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Grand Jury Subpoenas Rep.'s Records

Rep. Pete Visclosky
viscloskyforcongress.us
A federal grand jury has subpoenaed records of Rep. Pete Visclosky in a criminal probe involving a Washington-area lobbying firm that specialized in providing congressional earmarks to defense contractors.

The Indiana Democrat said Friday that the subpoenas went to his congressional office, campaign committees and some of his employees and that they demanded documents related to the firm PMA Group.

The founder of the now-defunct company, Paul Magliocchetti, is a former staffer on the House Appropriations Subcommittee on Defense chaired by Rep. John Murtha, D-Pa. Visclosky is also a member of the panel, and chairs another House appropriations subcommittee.

Visclosky says he will cooperate with the investigation, which he described as being in an early stage. He says he will not comment further.

"I am confident that at the end of this process, no one will conclude that I have done anything wrong or harmed my constituents in any way," Visclosky's statement said.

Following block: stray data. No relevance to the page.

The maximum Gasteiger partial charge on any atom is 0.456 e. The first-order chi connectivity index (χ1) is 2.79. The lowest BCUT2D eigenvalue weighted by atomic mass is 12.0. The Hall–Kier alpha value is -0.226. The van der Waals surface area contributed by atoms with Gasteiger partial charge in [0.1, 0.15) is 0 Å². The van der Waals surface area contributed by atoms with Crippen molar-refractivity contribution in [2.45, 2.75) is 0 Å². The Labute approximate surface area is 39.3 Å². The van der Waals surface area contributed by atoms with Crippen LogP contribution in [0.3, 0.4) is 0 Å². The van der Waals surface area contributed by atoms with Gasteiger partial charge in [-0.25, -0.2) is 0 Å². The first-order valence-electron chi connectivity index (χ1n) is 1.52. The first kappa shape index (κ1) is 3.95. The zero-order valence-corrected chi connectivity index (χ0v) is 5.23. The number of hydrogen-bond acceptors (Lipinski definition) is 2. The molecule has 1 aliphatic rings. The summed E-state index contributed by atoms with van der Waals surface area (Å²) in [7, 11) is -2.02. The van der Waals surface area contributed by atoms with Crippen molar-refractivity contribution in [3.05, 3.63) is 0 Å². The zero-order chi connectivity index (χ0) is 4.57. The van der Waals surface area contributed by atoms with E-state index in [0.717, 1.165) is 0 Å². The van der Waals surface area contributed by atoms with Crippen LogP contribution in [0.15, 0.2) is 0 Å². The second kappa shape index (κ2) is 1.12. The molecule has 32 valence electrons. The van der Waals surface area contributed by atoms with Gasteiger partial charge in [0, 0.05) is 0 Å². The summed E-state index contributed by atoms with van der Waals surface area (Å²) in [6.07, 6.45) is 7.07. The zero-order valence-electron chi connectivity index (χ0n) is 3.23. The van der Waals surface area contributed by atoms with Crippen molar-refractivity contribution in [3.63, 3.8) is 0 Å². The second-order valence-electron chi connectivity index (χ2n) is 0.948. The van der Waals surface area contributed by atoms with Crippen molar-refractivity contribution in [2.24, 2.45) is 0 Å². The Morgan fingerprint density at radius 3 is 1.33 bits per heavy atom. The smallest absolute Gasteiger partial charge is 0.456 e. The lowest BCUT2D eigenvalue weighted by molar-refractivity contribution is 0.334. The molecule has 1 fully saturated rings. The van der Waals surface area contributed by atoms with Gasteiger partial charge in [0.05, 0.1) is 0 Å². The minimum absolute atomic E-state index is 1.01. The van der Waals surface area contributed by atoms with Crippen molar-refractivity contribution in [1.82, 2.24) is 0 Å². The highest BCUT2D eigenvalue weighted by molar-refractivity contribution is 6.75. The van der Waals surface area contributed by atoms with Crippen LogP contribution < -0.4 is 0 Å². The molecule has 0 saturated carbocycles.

Visclosky has longtime ties to PMA, which employed his former congressional chief of staff.

One out of every four dollars in political donations to Visclosky over the past seven years came from clients of PMA.

Magliocchetti is under criminal investigation and Visclosky is faced with a paper trail that shows he collected $1.4 million in donations since 1993 from the firm and its clients, most of them defense contractors.

The financial clout of Visclosky, a relatively obscure congressman, stems from his chairmanship of the House Appropriations Subcommittee on Energy and Water and his status as the third-ranking Democrat on Murtha's defense subcommittee.

From those positions, Visclosky has helped dispense billions in federal contracts to defense and other firms that have financed his re-election campaigns.

The money has made Visclosky immune to any serious political challenge in his northwest Indiana district, where he routinely wins re-election by margins of better than 3-1. In the House since 1989, Visclosky never has faced significant Republican opposition.

His money machine went into high gear after chief of staff Richard Kaelin jumped ship to PMA. From 2005 to 2007, Visclosky's contributions from PMA and its clients averaged a quarter of a million dollars a year.